1. Fail-safe device — A fail-safe system has a safe state. In case of a device failure, it is acceptable to put the device into this fail-safe state.
  2. Fault tolerant device — The device must be fault tolerant if no fail safe state exists.
  3. Inherently safe — The device can cause no harm; no need to carry further functional safety analysis of the device.

The next decision is to decide the system architecture based on the previous device safety category. This has impact of the manufacturing and development costs, but the most important consideration must be the safety of the device. Three architectures are common:

  1. Redundant architecture – preferred architecture for fault tolerant devices. The device performs the same process on equivalent architectures (e.g. multiple processors with equal peers) and action is taken using a decision algorithm (e.g. voting system). For example, a heart-lung machine would require this type of architecture.
  2. Control and protective architecture – preferred architecture for fail-safe devices. The control architecture will control the behavior of the device. The protective system will monitor that the control system is behaving safely. If the protective system detects a problem, then it will place the medical device into the safe state. Often, the second processor is much smaller, leading to cost savings over the redundant architecture option. A large number of therapeutic medical devices (i.e. those that actively do something to a patient, rather than passively measure a value) make use of this architecture.
  3. Single architecture – preferred architecture for inherently safe devices or low-cost high volume medical devices. A single processor will control the device and perform any safety functions as required. The challenge is that considerably more effort needs to be invested in proving that the device remains safe in the presence of catastrophic failure of the processor. A large proportion of measurement medical devices are single architecture (e.g. blood oxygen monitors).

The identification of the architecture shall drive the architecture detailed design. Once in place, the device architecture can be tested against the single fault condition.
 

Single Fault Condition Test
Failure conditions shall be identified to test against the single fault condition. A reference list of potential failures follows, but is not limited to:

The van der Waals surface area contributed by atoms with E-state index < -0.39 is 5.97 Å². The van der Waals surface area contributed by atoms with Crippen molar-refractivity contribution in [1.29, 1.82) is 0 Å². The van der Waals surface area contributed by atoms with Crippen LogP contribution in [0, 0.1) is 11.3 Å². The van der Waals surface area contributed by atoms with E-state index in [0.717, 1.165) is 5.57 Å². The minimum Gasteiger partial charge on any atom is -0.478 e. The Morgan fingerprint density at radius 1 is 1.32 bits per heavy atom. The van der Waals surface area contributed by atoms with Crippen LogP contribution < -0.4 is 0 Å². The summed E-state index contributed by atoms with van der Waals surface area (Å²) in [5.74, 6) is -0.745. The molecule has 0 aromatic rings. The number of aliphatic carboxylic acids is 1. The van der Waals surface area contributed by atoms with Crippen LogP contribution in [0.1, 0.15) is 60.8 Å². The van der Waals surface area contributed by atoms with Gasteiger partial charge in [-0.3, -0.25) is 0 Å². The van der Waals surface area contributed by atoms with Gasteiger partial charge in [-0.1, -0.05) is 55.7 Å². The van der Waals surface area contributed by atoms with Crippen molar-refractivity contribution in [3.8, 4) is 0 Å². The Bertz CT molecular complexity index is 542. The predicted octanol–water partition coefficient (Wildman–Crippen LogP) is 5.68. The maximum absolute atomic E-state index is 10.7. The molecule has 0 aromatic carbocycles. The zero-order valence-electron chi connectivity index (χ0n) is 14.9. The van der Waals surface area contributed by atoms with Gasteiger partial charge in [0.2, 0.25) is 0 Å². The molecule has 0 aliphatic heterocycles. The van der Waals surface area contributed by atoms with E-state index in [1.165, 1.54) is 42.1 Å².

• Random hardware failure mechanisms
  • Systematic hardware failure mechanisms
  • Software errors
  • Common cause failures
  • Human error
  • Environmental influences (e.g. electromagnetic, temperature, mechanical phenomena)
  • Supply system voltage disturbances (e.g. loss of supply, reduced voltages, re-connection of supply)

A safe architecture shall address those failures. Failure conditions shall have a counter measure if it can cause harm. Counter measures are other system components or functions that protect the user from the identified hazard or failure condition. These include those components required for normal functional performance as well as those that have a purely protective function. In addition, each failure condition shall have the protection type CPP, CP, C, or mixed identified.

Compliance with the single fault condition can be achieved using the self-tests identified in Table 1.

Check if self-tests are achievable with current architecture or if a more obvious architecture, will facilitate tests.

Review the architecture analysis internally to confirm that the self-tests are achievable with the current device architecture and update the device architecture accordingly. In addition, if the product requires submission to a regulatory body, then it is recommended reviewing this analysis with the regulatory body. If the device architecture does not fully satisfy the functional safety then update the device architecture and re-evaluate it until it does meet the functional safety requirements. Finally, always update the system architecture, subsystem requirements, and detailed design with the output of this analysis.
 

Conclusion
Functional safety covers all safety lifecycle activities, from initial concept, through hazard analysis and risk assessment; development of the safety requirements; specification, design, and implementation; operation and maintenance; modification; and to final decommissioning and/or disposal.

Failure to address functional safety early in the device lifecycle may result in irreparable delays in the launch of your device. More importantly, it may put human lives at risk.

This article presents a systematic approach to add to the repertoire of methodologies used in the risk management process of the medical device, which should help your submission to the relevant notified bodies. Notified bodies demand that proper risk management processes are in place.